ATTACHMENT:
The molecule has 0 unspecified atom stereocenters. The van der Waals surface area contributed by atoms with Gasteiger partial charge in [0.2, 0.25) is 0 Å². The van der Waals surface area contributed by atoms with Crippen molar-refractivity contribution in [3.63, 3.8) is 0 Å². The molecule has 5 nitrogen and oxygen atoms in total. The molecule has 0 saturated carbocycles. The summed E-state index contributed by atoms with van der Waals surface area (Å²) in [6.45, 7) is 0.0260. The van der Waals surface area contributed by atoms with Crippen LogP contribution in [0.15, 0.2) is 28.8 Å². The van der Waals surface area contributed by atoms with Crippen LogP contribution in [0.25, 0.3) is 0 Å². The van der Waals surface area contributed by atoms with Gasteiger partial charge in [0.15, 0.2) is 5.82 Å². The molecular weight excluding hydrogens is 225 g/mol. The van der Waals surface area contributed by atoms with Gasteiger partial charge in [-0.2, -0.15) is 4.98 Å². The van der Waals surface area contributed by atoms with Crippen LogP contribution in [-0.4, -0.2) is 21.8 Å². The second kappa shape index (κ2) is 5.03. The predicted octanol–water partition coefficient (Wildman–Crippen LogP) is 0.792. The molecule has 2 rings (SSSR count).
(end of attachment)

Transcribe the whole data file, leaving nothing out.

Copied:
The molecule has 0 unspecified atom stereocenters. The van der Waals surface area contributed by atoms with Gasteiger partial charge in [0.2, 0.25) is 0 Å². The van der Waals surface area contributed by atoms with Crippen molar-refractivity contribution in [3.63, 3.8) is 0 Å². The molecule has 5 nitrogen and oxygen atoms in total. The molecule has 0 saturated carbocycles. The summed E-state index contributed by atoms with van der Waals surface area (Å²) in [6.45, 7) is 0.0260. The van der Waals surface area contributed by atoms with Crippen LogP contribution in [0.15, 0.2) is 28.8 Å². The van der Waals surface area contributed by atoms with Crippen LogP contribution in [0.25, 0.3) is 0 Å². The van der Waals surface area contributed by atoms with Gasteiger partial charge in [0.15, 0.2) is 5.82 Å². The molecular weight excluding hydrogens is 225 g/mol. The van der Waals surface area contributed by atoms with Gasteiger partial charge in [-0.2, -0.15) is 4.98 Å². The van der Waals surface area contributed by atoms with Crippen LogP contribution in [-0.4, -0.2) is 21.8 Å². The second kappa shape index (κ2) is 5.03. The predicted octanol–water partition coefficient (Wildman–Crippen LogP) is 0.792. The molecule has 2 rings (SSSR count).